Public Perception of the Criminal Justice System: Sentencing, Incarceration and Rehabilitation

Public Perception of the Criminal Justice System: Sentencing, Incarceration and Rehabilitation

- in Criminal Defense
Public Perception of the Criminal Justice System

The National Justice Survey of Canada’s criminal justice system is a sweeping snapshot of how incarceration, public perception and rehabilitation, among other aspects, are viewed by Canadian citizens. Here are some of the main highlights of the comprehensive report in case you missed it.

Public Confidence in the Current System

The survey asked people to consider the following objectives of the criminal justice system: ensuring public safety and lasting protection, ensuring that offenders take responsibility and are held accountable, providing support to help rehabilitate offenders and providing opportunities to repair harm done to victims and communities.

The study found that those under 35 are less likely to align themselves with those objectives, while the opposite is true of those over 55. Of those surveyed, only six percent believed the current objectives were being met by the criminal justice system. An overwhelming majority of 73 percent felt that the criminal justice system is only doing a moderate job of sticking to those objectives.

Use of Incarceration & Indigenous Over representation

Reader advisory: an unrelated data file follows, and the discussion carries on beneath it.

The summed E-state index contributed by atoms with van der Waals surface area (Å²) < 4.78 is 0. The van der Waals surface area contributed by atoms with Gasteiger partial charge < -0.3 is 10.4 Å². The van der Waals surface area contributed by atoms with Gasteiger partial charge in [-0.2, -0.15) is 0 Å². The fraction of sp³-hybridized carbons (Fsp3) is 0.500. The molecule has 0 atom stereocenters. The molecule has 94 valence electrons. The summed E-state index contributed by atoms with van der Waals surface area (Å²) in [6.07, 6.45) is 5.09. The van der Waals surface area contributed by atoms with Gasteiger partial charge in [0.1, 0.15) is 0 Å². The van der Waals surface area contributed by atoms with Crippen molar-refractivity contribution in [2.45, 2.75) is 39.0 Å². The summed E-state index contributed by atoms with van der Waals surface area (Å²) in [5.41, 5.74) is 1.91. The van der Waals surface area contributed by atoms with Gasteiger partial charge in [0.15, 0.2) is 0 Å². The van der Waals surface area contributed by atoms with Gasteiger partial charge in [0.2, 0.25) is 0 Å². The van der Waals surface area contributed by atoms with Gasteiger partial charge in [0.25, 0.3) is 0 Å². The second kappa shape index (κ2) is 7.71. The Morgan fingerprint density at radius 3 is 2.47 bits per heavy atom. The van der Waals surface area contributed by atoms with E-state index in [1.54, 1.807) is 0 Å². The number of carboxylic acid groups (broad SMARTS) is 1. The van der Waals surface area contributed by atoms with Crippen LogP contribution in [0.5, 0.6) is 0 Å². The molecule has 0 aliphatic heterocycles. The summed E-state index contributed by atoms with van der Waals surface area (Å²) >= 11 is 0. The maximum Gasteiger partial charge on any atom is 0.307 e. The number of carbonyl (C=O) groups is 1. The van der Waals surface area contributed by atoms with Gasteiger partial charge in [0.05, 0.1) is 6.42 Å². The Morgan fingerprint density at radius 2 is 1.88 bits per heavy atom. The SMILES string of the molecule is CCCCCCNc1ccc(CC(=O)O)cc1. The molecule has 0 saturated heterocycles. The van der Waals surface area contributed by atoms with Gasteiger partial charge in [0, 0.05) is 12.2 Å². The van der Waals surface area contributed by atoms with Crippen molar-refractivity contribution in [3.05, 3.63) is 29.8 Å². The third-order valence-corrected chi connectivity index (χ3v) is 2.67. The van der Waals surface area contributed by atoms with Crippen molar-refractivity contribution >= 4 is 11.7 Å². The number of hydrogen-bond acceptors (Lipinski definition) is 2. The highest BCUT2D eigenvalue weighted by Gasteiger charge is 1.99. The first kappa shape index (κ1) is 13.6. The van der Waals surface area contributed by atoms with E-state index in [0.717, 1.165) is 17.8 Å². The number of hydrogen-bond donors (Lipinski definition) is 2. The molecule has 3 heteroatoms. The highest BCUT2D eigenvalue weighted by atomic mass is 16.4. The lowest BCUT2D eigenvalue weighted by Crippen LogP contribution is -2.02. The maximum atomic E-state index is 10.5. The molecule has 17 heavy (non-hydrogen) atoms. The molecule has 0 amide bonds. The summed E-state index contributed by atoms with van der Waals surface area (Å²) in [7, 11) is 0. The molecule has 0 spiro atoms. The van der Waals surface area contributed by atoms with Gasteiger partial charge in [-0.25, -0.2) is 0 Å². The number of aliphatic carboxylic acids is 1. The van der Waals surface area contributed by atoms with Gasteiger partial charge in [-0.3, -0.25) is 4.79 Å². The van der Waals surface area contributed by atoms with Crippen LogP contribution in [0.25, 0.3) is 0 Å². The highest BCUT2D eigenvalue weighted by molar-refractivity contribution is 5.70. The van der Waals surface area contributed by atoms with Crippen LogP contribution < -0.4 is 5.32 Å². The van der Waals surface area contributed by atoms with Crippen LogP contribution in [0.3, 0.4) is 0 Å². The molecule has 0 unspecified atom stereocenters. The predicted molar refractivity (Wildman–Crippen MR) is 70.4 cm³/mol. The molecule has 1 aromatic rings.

The survey queried people on different aspects of incarceration. Those with university-level education of higher agreed that incarceration should be reserved for serious offenders and that too many people were incarcerated.

There is also a high over representation of Indigenous communities which are incarcerated. The most voted for options of reducing the imprisoned Indigenous population were to use community-based alternatives instead of prison-based prosecution (55 percent) and to increase Indigenous support workers to help Indigenous people in the criminal justice system (43 percent).

Community-Based Sentences & Rehabilitation

Recently, there has been a focus on having non-prison sentences for committers of non-violent crime. The study found that 80 to 90 percent of those surveyed believed that community-based responses would yield positive results instead of jail time. Between men and women, women were stronger in their belief of community-based sentencing.

The study also asked people about the perceived impact of rehabilitation for incarcerated people. Younger respondents under 34 were found to believe rehabilitation would be effective in putting offenders on a more successful future path, decreasing the rate of re-offending and reducing overall crime. Meanwhile, those over 65 believed that rehabilitation would be less effective at countering those three areas.

Spending Priorities of the Public

Those taking the survey were asked to assign their top three most important areas for expenditure across nine specific areas in the criminal justice system. The three highest voted spending priorities were preventing crime before it occurs/addressing needs of individuals’ live situations (52 percent), policing (12 percent) and increasing resources for courts to process cases (12 percent).

The study also found that female and university-educated respondents were more likely than men or those of lower educational backgrounds to choose crime prevention as their top priority. Overall, the top three goals the respondents believed should be guiding the criminal justice system are: fair treatment for everyone (26 percent), addressing underlying social factors as much as other factors (16 percent) and crime prevention (13 percent).

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